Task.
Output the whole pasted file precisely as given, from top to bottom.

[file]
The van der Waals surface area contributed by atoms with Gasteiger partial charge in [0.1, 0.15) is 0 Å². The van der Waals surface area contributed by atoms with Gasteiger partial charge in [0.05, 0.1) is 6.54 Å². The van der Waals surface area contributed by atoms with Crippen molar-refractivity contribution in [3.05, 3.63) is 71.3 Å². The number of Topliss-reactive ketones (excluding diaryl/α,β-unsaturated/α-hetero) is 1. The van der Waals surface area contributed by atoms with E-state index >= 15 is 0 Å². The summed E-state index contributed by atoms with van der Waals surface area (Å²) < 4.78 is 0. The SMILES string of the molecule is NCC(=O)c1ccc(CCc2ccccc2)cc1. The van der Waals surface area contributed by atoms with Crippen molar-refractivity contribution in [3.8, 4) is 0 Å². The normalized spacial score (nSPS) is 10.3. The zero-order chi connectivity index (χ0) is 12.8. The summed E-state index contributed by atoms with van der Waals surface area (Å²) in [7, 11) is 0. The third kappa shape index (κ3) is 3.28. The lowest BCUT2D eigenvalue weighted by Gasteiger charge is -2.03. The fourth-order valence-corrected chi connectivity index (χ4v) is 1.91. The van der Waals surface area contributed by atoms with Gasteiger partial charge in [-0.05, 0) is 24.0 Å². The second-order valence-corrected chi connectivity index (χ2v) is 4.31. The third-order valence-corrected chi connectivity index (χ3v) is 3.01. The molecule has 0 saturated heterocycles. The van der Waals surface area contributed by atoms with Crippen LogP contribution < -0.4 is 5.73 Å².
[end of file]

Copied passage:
The van der Waals surface area contributed by atoms with Gasteiger partial charge in [0.1, 0.15) is 0 Å². The van der Waals surface area contributed by atoms with Gasteiger partial charge in [0.05, 0.1) is 6.54 Å². The van der Waals surface area contributed by atoms with Crippen molar-refractivity contribution in [3.05, 3.63) is 71.3 Å². The number of Topliss-reactive ketones (excluding diaryl/α,β-unsaturated/α-hetero) is 1. The van der Waals surface area contributed by atoms with E-state index >= 15 is 0 Å². The summed E-state index contributed by atoms with van der Waals surface area (Å²) < 4.78 is 0. The SMILES string of the molecule is NCC(=O)c1ccc(CCc2ccccc2)cc1. The van der Waals surface area contributed by atoms with Crippen molar-refractivity contribution in [3.8, 4) is 0 Å². The normalized spacial score (nSPS) is 10.3. The zero-order chi connectivity index (χ0) is 12.8. The summed E-state index contributed by atoms with van der Waals surface area (Å²) in [7, 11) is 0. The third kappa shape index (κ3) is 3.28. The lowest BCUT2D eigenvalue weighted by Gasteiger charge is -2.03. The fourth-order valence-corrected chi connectivity index (χ4v) is 1.91. The van der Waals surface area contributed by atoms with Gasteiger partial charge in [-0.05, 0) is 24.0 Å². The second-order valence-corrected chi connectivity index (χ2v) is 4.31. The third-order valence-corrected chi connectivity index (χ3v) is 3.01. The molecule has 0 saturated heterocycles. The van der Waals surface area contributed by atoms with Crippen LogP contribution < -0.4 is 5.73 Å².